AWESOME POWERS OF: BANK DEPOSIT MONEY
Cook, M.Sc., C.M.E. (c) 1997
Science Publishing, Wickliffe, OH 44092
Reading about Federal Reserve is guaranteed to either bore you into
submission or make your eyes cross like a siamese cat, but you really
should give it a try. Because when you begin to understand how it all
works, you will begin to understand WHY the IRS wants your checkbook
money (not your cash) AND why, as a holder of bank checking and/or
savings accounts, you are (through adhesion contracts) required to file.
Since the establishment of the Bank of England, central banks and their
member commercial, chartered and other banks throughout the world,
including the United States (the Federal Reserve) operate after the
DEPOSIT MONEY creating, lending and banking techniques developed by the
Bank of England. The First and Second Bank of the United States were
also central banks -- but were short-lived because our Founding Fathers
were aware of the potential pernicious socio-economic consequences and
government indebtedness that can emerge in the wake of a central bank
It might be of interest to note that, contrary to the widespread
educated assumption, the central banks are not owned by governments.
As a matter of fact, neither the English, French, German nor the United
States government owns any stock in the central bank of its country.
The Bank of England is run entirely as a private corporation; the
stockholders elect the board of directors, who rotate in holding the
governorship office. In the United States the Federal Reserve banks
are also run by stockholders, the commercial banks, which elect the
board of directors, who in turn govern the respective Federal Reserve
CENTRAL BANK, WHAT IS IT?
Central banks are the commercial bankers' banks. The 12 Federal
Reserve banks are the central banks in the United States. They are
primarily the commercial bankers' banks, in which the commercial banks
have their checking accounts. The commercial banks' checking accounts
in the Federal Reserve banks are known as the commercial banks'
"reserve accounts". The "reserve accounts" of the commercial banks
DIFFER from those of the general public, commerce and the Government's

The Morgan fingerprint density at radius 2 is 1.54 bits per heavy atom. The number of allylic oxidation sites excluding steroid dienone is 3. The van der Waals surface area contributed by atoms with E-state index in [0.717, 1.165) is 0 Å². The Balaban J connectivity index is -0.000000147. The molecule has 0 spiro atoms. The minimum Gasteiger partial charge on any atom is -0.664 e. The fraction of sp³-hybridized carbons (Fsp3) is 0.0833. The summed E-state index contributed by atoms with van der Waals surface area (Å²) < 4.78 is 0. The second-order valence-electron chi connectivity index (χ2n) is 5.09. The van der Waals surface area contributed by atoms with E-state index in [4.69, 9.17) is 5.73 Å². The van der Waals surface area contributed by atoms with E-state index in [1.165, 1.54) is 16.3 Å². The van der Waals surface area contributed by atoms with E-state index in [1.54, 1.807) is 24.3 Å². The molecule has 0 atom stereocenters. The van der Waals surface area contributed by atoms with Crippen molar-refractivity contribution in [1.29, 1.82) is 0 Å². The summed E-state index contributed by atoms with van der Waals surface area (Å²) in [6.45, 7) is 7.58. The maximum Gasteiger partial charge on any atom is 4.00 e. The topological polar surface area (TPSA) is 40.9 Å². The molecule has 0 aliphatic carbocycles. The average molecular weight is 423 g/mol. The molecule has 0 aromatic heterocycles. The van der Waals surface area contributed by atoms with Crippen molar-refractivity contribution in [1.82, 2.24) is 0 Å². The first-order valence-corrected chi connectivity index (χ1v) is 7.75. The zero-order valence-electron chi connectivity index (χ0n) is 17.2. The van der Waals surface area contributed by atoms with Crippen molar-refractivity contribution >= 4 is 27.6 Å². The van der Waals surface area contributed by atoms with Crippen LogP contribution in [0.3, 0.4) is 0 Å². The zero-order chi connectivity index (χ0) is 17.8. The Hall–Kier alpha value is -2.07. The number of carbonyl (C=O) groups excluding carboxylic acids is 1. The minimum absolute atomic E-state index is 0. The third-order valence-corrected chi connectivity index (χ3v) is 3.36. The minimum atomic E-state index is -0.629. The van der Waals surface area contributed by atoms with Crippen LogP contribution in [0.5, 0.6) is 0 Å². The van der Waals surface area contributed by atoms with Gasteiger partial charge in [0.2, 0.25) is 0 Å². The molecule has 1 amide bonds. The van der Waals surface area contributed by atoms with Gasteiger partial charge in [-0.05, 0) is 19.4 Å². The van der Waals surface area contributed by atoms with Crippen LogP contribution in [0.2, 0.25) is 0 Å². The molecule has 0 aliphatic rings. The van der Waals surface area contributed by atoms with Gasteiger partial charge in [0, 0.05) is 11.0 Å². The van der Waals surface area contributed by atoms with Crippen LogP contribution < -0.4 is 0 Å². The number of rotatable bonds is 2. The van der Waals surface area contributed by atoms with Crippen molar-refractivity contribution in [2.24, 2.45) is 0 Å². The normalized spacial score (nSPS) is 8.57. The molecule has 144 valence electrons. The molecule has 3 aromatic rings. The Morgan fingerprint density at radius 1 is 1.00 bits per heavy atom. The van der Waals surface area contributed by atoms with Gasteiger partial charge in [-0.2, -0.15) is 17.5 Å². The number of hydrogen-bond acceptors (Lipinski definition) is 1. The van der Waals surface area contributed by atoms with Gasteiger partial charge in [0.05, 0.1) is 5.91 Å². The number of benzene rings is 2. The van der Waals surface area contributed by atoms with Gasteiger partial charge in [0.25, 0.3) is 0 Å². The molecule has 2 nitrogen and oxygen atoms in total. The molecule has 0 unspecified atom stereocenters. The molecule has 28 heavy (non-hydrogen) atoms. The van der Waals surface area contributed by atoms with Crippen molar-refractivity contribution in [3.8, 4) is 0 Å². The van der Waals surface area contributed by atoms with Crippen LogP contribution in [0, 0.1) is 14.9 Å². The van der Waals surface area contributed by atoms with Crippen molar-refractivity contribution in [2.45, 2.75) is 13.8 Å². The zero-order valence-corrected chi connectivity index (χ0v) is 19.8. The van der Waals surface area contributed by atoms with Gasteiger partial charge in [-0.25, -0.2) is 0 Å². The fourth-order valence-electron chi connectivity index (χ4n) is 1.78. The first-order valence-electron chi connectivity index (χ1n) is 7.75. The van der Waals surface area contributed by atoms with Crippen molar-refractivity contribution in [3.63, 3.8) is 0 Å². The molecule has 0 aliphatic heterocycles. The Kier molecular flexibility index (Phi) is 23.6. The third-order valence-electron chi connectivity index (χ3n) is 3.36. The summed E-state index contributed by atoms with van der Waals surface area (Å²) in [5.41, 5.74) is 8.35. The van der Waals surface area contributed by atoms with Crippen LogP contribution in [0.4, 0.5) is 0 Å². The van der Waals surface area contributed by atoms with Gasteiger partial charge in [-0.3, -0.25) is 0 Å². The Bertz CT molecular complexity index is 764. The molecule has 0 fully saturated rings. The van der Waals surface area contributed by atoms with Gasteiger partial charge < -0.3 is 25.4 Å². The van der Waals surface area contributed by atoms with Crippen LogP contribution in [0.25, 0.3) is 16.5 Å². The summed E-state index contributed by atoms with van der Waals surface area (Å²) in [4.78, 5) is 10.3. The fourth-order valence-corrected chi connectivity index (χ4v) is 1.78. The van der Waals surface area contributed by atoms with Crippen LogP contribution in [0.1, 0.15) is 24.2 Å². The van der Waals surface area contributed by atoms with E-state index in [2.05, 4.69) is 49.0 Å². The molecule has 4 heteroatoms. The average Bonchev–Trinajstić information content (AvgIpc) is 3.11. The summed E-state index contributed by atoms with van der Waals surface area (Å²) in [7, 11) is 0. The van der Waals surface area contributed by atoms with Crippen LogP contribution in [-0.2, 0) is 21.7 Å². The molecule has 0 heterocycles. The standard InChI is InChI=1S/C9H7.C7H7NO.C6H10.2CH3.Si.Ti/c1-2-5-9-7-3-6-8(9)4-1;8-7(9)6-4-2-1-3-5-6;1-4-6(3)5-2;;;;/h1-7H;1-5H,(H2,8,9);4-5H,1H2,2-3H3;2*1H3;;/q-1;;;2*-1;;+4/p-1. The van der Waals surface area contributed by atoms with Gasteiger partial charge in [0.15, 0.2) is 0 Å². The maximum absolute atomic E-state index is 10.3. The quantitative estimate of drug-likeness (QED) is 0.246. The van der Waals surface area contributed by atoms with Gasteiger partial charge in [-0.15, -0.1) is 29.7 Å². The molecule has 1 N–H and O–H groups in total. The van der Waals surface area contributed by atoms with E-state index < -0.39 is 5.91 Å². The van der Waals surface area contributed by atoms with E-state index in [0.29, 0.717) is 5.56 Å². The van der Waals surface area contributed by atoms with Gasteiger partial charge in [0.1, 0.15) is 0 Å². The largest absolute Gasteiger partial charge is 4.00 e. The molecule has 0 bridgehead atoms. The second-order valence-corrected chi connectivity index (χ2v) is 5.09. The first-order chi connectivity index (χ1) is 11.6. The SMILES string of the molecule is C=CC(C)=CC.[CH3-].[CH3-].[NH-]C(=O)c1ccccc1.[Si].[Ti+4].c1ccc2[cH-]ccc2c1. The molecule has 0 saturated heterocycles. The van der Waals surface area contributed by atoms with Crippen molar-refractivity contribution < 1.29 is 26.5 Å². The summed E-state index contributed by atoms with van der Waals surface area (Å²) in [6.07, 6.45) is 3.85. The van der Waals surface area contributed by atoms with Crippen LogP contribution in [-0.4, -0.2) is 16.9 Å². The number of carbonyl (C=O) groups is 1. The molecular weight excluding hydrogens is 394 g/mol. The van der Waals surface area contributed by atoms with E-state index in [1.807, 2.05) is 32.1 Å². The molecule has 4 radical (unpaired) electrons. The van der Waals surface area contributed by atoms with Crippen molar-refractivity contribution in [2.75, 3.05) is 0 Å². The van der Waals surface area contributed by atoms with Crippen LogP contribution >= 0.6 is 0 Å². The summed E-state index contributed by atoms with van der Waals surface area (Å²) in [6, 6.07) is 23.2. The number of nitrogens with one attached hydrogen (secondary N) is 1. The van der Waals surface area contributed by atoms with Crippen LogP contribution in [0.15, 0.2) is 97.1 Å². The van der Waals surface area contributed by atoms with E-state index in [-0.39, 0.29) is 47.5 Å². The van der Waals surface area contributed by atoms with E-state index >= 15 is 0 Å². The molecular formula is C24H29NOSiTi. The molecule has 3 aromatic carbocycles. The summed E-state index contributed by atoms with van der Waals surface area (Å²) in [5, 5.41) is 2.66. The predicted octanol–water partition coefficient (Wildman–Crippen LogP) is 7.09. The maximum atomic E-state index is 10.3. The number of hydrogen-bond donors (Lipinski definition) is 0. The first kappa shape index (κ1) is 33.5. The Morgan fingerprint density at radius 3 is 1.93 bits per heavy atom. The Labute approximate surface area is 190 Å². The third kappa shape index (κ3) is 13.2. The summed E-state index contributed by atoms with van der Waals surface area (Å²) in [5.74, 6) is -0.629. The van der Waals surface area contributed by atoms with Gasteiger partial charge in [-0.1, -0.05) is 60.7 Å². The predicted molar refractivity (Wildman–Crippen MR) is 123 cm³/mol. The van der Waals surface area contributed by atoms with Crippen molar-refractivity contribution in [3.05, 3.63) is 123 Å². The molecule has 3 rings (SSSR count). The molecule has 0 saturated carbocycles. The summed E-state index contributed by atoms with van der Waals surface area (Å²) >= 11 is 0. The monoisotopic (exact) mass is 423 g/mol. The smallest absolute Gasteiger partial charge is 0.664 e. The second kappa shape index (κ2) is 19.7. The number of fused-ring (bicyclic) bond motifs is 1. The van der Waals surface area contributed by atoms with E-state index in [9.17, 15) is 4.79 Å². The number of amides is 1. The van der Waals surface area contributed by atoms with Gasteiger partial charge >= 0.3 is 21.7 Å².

checking accounts. All others, that is, the general public, commerce
and the governments (federal and other) must DEPOSIT (lodge) funds,
either coin or paper currency, business or paychecks, and the
governments deposit (lodge) their tax revenue funds into their checking
accounts, to LAWFULLY DRAW PAYMENT checks on their checking account
However, commercial banks collectively CANNOT add anything to their
reserve account deposit credits with their own bank-house checks. The
Federal Reserve banks provide their member banks with "reserves account
deposit-credits" (3) through their Open Market purchases and
investments, paid for with Federal Reserve bank credit funds. Federal
Reserve bank credit "funds" consist of checks drawn upon NO BANK
DEPOSITED FUNDS. (4) In this way the commercial bank's "reserve
account deposit-credits" are created with the Fed's bounce-proof checks
-- indirectly as FREE GIFTS to commercial banks -- which reserve
account deposit-credits are 100% convertible into federal reserve notes
cash currency upon bank request. (5)
Putting the above into the simplest of terms: Federal Reserve bank
credit, which is also known as "high power money" and is equivalent in
value to physical cash currency, is created simply by a Federal Reserve
bank officer drawing a check upon no bank deposit account, (6) as
payment for a Federal Reserve purchase or investment. To make that
check (or checks) good, the Federal Reserve simply asks the Treasury
Department's Bureau of Engraving to print up enough Federal Reserve
notes currency to make those checks good. (7)
(1) First and Second Bank of the United States were short-lived Central
Banks. "A Primer on Money", printed for the use of the Committee on
Banking and Currency, 88th Congress, 2nd Session.
(2) From a 1906 essay by Paul Warburg, reputed author of the 1913
Federal Reserve Act, updated 1991 by Peter Cook, M.S.C., C.M.E.
(3) Bank reserves cannot be paid for by private banks. Reserves can be